Andreessen Horowitz, which has already invested most of its $300 million debut fund that it raised last year, is targeting $650 million for its second fund, according to multiple limited partner sources.
Andreessen Horowitz declined to comment, citing regulatory restrictions.
As previously reported, Andreessen Horowitz, the stage agnostic venture firm launched by high-profile entrepreneurs Marc Andreessen and Ben Horowitz, is expecting to close its second fund by the end of the year.
When Andreessen Horowitz launched, Andreessen said the fund would be less concerned about the stage of an investment and more concerned about whether it was investing in a “franchise company.”
He noted in an interview with VCJ in July 2009 that the firm would invest in such companies at any stage, and would invest as little as $50,000 or as much as $50 million in a single round. “Our view is when you find one of those franchises … you want to invest as much as you can both in time and effort across as many rounds as you can,” he said at the time.
The firm has certainly not shied away from big deals. Last December, it participated in a $180 million Series C round for the San Francisco-based social games company Zynga Game Network Inc., which has raised about $365 million over four financings from more than a dozen investors.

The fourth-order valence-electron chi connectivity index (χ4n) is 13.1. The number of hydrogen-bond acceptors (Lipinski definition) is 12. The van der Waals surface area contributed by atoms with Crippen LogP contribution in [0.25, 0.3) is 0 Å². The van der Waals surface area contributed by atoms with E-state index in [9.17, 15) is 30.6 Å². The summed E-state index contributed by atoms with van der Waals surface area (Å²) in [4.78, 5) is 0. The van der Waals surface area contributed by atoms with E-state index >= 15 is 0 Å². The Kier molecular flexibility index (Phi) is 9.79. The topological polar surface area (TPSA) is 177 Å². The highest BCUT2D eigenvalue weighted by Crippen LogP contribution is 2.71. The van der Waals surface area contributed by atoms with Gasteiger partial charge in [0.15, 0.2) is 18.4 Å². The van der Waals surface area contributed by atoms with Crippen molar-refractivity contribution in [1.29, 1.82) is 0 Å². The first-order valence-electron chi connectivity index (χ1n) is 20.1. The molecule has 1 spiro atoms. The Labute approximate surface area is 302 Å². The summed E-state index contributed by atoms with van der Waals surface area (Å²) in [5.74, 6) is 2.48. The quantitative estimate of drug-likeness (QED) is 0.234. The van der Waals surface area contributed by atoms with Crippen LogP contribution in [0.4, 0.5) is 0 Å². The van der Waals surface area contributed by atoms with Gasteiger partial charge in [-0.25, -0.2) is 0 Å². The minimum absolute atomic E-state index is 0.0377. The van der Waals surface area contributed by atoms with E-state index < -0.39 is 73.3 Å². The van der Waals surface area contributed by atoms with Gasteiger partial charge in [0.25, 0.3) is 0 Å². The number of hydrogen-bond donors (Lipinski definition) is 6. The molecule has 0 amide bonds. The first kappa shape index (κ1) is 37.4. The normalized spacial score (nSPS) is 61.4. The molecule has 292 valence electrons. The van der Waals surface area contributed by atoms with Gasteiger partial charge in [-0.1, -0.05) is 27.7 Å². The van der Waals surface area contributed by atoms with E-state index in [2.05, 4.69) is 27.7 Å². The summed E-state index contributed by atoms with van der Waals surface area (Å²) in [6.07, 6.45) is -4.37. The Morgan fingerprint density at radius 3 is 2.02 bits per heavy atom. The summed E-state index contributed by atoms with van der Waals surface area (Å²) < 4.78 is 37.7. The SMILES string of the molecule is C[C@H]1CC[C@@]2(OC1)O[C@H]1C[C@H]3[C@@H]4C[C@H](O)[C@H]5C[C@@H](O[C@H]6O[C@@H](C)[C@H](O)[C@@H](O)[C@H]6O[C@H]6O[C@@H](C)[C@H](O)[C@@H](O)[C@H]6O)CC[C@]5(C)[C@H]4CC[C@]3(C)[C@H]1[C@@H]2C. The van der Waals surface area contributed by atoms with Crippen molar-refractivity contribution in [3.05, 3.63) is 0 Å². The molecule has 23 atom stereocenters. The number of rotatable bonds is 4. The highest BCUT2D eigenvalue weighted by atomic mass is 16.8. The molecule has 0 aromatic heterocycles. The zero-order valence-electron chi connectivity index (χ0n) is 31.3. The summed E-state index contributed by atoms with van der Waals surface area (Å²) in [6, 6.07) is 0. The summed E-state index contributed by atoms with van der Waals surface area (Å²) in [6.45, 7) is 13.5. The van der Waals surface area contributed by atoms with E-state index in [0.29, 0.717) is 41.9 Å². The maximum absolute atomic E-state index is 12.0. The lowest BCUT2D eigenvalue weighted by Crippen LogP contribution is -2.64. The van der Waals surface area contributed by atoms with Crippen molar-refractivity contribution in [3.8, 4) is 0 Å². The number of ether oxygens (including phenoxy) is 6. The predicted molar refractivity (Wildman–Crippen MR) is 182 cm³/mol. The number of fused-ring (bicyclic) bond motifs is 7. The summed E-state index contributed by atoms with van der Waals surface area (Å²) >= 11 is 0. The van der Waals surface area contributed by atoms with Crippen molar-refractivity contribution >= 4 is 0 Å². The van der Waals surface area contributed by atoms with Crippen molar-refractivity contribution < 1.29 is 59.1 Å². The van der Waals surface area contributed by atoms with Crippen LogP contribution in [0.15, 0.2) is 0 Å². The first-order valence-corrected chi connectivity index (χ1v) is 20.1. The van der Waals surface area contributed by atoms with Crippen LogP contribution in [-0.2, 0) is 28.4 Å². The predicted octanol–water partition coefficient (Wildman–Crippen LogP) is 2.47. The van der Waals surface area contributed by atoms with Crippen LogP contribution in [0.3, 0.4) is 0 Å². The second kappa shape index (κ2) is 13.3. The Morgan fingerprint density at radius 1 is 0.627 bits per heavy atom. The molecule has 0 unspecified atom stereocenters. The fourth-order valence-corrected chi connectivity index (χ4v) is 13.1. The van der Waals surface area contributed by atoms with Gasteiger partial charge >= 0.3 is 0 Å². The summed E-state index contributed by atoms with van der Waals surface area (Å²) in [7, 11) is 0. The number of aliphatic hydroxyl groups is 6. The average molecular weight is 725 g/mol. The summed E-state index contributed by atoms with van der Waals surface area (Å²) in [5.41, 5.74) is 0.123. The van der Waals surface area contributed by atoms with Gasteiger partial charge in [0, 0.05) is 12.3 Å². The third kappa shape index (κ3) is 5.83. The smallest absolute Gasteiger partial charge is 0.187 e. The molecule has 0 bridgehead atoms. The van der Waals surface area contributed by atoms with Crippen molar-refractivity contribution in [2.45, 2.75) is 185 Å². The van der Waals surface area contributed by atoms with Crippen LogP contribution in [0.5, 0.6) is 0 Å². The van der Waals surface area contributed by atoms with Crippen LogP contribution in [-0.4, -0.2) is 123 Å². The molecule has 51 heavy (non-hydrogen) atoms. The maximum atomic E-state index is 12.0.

Andreessen Horowitz also participated in a $45 million Series C round for Salt Lake City-based Fusion-io, a storage startup that has raised $112 million altogether over three rounds, including from New Enterprise Associates and Lightspeed Venture Partners.
Last fall, Andreessen Horowitz injected $50 million (or one-sixth of its inaugural fund) into Skype for less than a 5% share of the company. The firm was part of a consortium led by Silver Lake Partners that bought a controlling interest in the Internet phone company.
LP sources say that $650 million target would enable Andreessen Horowitz to make multiple Skype-like bets.
Since it raised its first fund, the firm has added to its roster Partner John O’Farrell, who most recently was the head of business development at the smart grid company Silver Spring Networks. O’Farrell was once a business development executive at the software company Opsware, which Andreessen and Horowitz co-founded and later sold to Hewlett-Packard in 2007 for $1.6 billion.
Other new additions at Andreessen Horowitz include Marketing Partner Margit Wennmachers and Jeffrey Stump, a partner in charge of executive recruitment. —Dan Primack and Constance Loizos